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Religious figures biography (15)


Manuel Calecas

Calecas Manuel (Manouel Kalekas), a relative of Joannes Calecas, appears to have lived about A. D. 1360, as he combated the doctrines of Palamas. He is said to have been a monk of the Dominican order, and was the author of several works. Though he himself was a Greek, he wrote against the Greek church and in favour of that of Rome, for which he is, of course, highly praised by the adherents of the Roman church. The following list contains those of his works which are published :
1. "Libri iv adversus errores Graecorum de Processione Spiritus Sancti". The Greek original has not yet been printed, but a Latin translation was made at the command of Pope Martin V. by Ambrosius Camaldulensis, and was edited with a commentary by P. Stenartius, Ingolstadt, 1616.
2. "De Essentia et Operatione Dei" (peri ousias kai energeias), was edited with a Latin translation and notes by Combefisius, in vol. ii. of his Auctarium Novissinium Bibl. Patr., Paris, 1672. This work is directed against the heresies of Palamas, and was approved by the synod of Constantinople of 1351.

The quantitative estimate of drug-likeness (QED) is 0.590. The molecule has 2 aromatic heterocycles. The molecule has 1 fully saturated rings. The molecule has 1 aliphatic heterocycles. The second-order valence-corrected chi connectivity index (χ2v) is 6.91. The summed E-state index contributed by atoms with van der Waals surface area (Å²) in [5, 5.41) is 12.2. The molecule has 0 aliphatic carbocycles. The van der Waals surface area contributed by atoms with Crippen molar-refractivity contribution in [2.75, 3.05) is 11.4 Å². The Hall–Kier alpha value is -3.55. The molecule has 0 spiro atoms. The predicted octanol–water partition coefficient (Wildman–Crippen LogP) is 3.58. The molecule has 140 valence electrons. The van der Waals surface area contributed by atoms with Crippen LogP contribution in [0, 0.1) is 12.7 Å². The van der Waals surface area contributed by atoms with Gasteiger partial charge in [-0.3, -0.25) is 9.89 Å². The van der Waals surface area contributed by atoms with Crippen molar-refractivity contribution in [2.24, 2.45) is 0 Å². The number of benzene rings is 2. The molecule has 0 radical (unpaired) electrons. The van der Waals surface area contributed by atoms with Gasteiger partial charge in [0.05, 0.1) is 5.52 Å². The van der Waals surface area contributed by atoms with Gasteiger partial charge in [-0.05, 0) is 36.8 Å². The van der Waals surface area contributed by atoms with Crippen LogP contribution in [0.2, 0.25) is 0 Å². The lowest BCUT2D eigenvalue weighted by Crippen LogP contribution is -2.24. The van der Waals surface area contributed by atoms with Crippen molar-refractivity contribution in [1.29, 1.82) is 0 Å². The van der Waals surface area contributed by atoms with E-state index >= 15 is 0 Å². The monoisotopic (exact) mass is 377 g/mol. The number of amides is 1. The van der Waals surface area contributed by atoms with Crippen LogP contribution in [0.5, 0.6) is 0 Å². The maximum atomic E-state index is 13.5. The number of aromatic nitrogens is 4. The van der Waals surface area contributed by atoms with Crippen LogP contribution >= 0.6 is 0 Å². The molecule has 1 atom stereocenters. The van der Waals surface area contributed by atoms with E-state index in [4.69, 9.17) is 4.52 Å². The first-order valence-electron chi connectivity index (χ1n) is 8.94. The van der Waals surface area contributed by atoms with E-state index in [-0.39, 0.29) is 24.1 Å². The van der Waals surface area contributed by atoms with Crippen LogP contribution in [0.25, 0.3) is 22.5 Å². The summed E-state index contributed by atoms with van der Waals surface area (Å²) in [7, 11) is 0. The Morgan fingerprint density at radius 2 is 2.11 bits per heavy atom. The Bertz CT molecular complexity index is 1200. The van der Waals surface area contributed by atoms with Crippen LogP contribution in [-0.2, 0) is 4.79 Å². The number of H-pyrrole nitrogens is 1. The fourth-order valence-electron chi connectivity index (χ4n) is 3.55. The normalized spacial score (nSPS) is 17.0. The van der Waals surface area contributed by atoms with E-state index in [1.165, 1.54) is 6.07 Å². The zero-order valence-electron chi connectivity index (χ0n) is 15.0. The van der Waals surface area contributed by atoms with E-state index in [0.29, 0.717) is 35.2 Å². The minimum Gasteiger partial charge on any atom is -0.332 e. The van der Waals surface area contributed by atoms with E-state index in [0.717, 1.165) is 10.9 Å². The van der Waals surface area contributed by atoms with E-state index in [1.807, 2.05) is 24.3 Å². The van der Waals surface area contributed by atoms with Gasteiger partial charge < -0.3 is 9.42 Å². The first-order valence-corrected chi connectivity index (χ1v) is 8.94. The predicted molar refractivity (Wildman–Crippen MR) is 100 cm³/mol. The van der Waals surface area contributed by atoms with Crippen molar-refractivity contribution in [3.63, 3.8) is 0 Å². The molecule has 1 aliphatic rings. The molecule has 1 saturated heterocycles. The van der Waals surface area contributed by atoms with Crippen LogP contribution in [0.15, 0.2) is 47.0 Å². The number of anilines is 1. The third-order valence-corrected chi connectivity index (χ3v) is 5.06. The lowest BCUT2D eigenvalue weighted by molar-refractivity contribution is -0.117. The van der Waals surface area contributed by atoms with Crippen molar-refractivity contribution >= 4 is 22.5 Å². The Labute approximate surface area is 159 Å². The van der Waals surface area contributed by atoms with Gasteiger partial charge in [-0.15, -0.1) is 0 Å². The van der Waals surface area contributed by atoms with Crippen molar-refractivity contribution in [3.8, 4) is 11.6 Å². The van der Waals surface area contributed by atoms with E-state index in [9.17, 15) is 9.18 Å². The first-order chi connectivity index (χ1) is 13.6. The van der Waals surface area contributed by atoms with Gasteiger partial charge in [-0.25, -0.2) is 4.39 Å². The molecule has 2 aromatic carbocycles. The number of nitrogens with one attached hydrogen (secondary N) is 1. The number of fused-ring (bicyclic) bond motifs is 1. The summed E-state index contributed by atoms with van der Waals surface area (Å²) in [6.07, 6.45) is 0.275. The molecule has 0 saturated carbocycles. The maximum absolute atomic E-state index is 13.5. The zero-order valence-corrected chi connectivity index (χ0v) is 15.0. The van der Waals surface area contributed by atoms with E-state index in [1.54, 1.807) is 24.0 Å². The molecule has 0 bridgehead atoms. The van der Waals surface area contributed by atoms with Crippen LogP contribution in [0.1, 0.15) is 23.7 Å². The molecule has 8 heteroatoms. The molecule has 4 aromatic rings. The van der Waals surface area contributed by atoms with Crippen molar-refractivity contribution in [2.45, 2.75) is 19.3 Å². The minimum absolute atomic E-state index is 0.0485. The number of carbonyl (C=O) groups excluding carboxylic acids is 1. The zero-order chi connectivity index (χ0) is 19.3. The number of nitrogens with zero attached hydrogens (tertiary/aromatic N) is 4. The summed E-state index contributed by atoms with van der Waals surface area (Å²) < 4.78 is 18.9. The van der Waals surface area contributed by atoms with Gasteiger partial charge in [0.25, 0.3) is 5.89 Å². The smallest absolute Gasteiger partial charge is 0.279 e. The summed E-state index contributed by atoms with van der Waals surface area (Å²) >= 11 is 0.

3. "De Fide deque Principiis Catholicae Fidei" (peri pisteos kai peri ton archon tes katholikes pisteos). This work, consisting of ten chapters, was edited with a Latin translation and notes by Combefisius, in his Auctarium n entioned above. The Latin translation is reprinted in the Bibl. Patr. , ed. Lugdun. About ten more of his works are extant in MS., but have never et been published.

This text is from: A dictionary of Greek and Roman biography and mythology, 1873 (ed. William Smith). Cited Nov 2005 from The Perseus Project URL below, which contains interesting hyperlinks

Cedrenus, Georgius

Cedrenus, Georgius (Georgos ho Kedrenos, a Greek monk, of whose life nothing is known, lived in the eleventh century, and is the author, or rather compiler, of an historical work (Sunopsis historion) which begins with the creation of the world and goes down to the year 1057. This extensive work is written in the form of annals, and must be perused with great caution, as its author was not only very deficient in historical knowledge, but shews a great want of judgment and a degree of credulity which may suit a writer of legends, but which becomes absurd and ridiculous in historians. The latter part of the Synopsis, which treats of events of which Cedrenus was a contemporary, is not quite so bad, but it still shews that the author was utterly unable to form a judgment respecting the times in which he lived. However, as the work is extensive and contains an abundance of facts, it may frequently be used in conjunction with other authors; but a careful writer will seldom make him his sole authority, except where he has copied good sources.